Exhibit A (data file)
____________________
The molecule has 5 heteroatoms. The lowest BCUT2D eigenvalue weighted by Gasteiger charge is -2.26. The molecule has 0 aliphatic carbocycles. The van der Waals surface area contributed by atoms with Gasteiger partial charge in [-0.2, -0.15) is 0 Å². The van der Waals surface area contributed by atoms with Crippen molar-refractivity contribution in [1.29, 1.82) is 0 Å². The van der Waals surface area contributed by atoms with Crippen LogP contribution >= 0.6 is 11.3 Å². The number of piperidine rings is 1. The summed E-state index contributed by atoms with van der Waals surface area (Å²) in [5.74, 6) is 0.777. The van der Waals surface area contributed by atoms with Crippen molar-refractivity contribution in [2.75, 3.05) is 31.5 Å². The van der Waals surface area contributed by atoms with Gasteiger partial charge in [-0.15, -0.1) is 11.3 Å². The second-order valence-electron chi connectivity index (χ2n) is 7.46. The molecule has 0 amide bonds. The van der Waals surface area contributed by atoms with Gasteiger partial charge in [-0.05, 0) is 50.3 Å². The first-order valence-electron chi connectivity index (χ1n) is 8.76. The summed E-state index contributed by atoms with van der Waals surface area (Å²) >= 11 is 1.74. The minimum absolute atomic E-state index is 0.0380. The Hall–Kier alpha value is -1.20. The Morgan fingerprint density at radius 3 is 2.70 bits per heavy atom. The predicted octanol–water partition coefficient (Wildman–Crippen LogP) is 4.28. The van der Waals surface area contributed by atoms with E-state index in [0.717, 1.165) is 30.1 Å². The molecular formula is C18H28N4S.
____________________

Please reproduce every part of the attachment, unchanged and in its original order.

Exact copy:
The molecule has 5 heteroatoms. The lowest BCUT2D eigenvalue weighted by Gasteiger charge is -2.26. The molecule has 0 aliphatic carbocycles. The van der Waals surface area contributed by atoms with Gasteiger partial charge in [-0.2, -0.15) is 0 Å². The van der Waals surface area contributed by atoms with Crippen molar-refractivity contribution in [1.29, 1.82) is 0 Å². The van der Waals surface area contributed by atoms with Crippen LogP contribution >= 0.6 is 11.3 Å². The number of piperidine rings is 1. The summed E-state index contributed by atoms with van der Waals surface area (Å²) in [5.74, 6) is 0.777. The van der Waals surface area contributed by atoms with Crippen molar-refractivity contribution in [2.75, 3.05) is 31.5 Å². The van der Waals surface area contributed by atoms with Gasteiger partial charge in [-0.15, -0.1) is 11.3 Å². The second-order valence-electron chi connectivity index (χ2n) is 7.46. The molecule has 0 amide bonds. The van der Waals surface area contributed by atoms with Gasteiger partial charge in [-0.05, 0) is 50.3 Å². The first-order valence-electron chi connectivity index (χ1n) is 8.76. The summed E-state index contributed by atoms with van der Waals surface area (Å²) >= 11 is 1.74. The minimum absolute atomic E-state index is 0.0380. The Hall–Kier alpha value is -1.20. The Morgan fingerprint density at radius 3 is 2.70 bits per heavy atom. The predicted octanol–water partition coefficient (Wildman–Crippen LogP) is 4.28. The van der Waals surface area contributed by atoms with E-state index in [0.717, 1.165) is 30.1 Å². The molecular formula is C18H28N4S.